"My mind has never been well!" Vertigo said angrily.

Mrs. Laikina silently wiped away a tear. She could not argue with him about that - he was right. She had served the royal family for 20 years before coming to America, and she had known Vertigo since he was a child.

"My Count, I love you like a son. Please, for me, please don't....."

The headlights of Dr. Martin's approaching car shimmered across the fountain's blue-green waters, and Mrs. Laikina slowly rose to her feet.

"And here come more. More people who care about you." she said quietly.

Dr. Martin hastily parked the car, and she and Blythe quickly ran to the fountain. Upon seeing Blythe, Mrs. Laikina smiled faintly and motioned to her. Bending over slightly, Blythe listened as the hunched old woman whispered into her ear.

"My dear, there is an old Vlatavan saying: Real love is a man's salvation" she whispered. "In his own way, Werner cares for you. He will listen to you."

Blythe nodded and turned to Dr. Martin. "Take Mrs. Laikina and find a phone. Call for an ambulance."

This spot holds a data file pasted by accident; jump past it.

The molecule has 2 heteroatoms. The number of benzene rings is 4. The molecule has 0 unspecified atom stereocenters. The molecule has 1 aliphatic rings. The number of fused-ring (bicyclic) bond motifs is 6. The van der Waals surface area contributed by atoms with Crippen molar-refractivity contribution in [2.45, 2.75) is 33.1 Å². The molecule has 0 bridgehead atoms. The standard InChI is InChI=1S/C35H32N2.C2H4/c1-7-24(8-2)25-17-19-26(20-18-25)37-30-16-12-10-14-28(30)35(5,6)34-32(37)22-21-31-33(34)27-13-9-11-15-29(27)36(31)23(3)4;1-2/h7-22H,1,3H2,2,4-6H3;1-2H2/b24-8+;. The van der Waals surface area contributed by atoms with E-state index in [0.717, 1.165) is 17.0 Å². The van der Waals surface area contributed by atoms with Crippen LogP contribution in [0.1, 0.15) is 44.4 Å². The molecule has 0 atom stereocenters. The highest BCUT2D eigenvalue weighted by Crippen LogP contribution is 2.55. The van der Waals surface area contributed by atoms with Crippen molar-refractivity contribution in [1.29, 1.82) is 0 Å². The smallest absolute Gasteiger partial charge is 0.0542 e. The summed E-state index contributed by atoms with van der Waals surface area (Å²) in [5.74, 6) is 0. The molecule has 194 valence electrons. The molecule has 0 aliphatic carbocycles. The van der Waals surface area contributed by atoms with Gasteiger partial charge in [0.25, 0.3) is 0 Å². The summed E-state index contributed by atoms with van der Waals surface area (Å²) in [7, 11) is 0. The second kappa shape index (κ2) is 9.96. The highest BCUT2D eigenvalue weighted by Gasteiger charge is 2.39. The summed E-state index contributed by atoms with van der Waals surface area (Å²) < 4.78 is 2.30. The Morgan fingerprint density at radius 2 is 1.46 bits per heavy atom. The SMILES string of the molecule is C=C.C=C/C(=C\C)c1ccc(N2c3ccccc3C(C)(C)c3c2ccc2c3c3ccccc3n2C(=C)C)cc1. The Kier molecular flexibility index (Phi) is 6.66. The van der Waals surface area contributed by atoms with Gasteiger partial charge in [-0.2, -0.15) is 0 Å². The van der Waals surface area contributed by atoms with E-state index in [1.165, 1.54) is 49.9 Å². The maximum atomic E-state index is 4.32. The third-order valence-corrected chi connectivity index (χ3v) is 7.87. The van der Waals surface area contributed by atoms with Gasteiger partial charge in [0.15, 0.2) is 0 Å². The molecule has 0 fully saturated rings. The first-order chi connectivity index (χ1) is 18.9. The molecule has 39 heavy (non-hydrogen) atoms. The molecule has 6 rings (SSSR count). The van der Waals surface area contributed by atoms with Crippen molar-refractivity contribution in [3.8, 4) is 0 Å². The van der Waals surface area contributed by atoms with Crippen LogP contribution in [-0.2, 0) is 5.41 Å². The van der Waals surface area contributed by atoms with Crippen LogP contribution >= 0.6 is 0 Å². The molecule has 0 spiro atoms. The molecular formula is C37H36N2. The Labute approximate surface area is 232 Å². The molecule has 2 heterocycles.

Dr. Martin did as told, and gently taking Mrs. Laikina by the hand, went into the store to call 911.

Still wearing the Vlatavan dress and wooden clogs Vertigo had bought her earlier in the day, Blythe climbed into the fountain and slowly walked towards Vertigo. His back was to her, but he turned at the splish-splash sound of the water.

"You'll ruin the shoes." he said.

"That's OK." said Blythe. "I never, like, got a chance to thank you. You saved my life twice today."

As Vertigo moved out of the shadows and into the soft moonlight, Blythe saw his blackened, singed hands. She stifled a gasp upon seeing that his fingernails had cracked and blood was slowly seeping out.

"Oh my God! Your hands! Let me....."

Vertigo shrunk back and put his hands back under the arcing water's gentle spray.

"You were very brave to do that," said Blythe, "And it worked. Dr. Hamilton's machine deprogrammed me. I'm back to normal."

"I'm not. I never will be 'normal'" said Vertigo quietly. "I thought the virus would help, but Dr. Martin was right. It didn't."

"But there's medicine that could..."

"No more medicine. I'm tired of living like that. Dependent on pills to keep my mind under control."

"I know there's no easy cure like what was done for me, but there's, like, just gotta be a way to make you better....Eventually. Look at all the cool stuff people like Dr. Hamilton can do. Genetic cloning, space travel, microscopic machines. They'll figure out a better way to treat you, maybe cure you one day."